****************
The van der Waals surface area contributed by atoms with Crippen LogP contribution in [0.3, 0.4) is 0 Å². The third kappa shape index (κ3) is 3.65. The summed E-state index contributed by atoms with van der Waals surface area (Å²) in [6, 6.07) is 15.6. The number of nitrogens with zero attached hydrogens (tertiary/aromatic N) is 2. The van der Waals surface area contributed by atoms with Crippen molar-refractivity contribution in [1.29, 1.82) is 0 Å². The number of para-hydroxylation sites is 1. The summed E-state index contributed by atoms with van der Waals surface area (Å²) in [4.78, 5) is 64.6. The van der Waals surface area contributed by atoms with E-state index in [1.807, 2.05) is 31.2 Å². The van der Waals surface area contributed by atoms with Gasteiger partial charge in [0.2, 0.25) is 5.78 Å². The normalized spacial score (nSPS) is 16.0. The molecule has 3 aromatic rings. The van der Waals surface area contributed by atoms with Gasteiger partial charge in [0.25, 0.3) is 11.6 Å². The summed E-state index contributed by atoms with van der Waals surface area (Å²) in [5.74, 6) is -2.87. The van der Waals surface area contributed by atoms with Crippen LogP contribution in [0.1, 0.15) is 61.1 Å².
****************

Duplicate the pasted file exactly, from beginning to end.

The van der Waals surface area contributed by atoms with Crippen LogP contribution in [0.3, 0.4) is 0 Å². The third kappa shape index (κ3) is 3.65. The summed E-state index contributed by atoms with van der Waals surface area (Å²) in [6, 6.07) is 15.6. The number of nitrogens with zero attached hydrogens (tertiary/aromatic N) is 2. The van der Waals surface area contributed by atoms with Crippen molar-refractivity contribution in [1.29, 1.82) is 0 Å². The number of para-hydroxylation sites is 1. The summed E-state index contributed by atoms with van der Waals surface area (Å²) in [4.78, 5) is 64.6. The van der Waals surface area contributed by atoms with E-state index in [1.807, 2.05) is 31.2 Å². The van der Waals surface area contributed by atoms with Gasteiger partial charge in [0.2, 0.25) is 5.78 Å². The normalized spacial score (nSPS) is 16.0. The molecule has 3 aromatic rings. The van der Waals surface area contributed by atoms with Gasteiger partial charge in [0.25, 0.3) is 11.6 Å². The summed E-state index contributed by atoms with van der Waals surface area (Å²) in [5.74, 6) is -2.87. The van der Waals surface area contributed by atoms with Crippen LogP contribution in [0.1, 0.15) is 61.1 Å².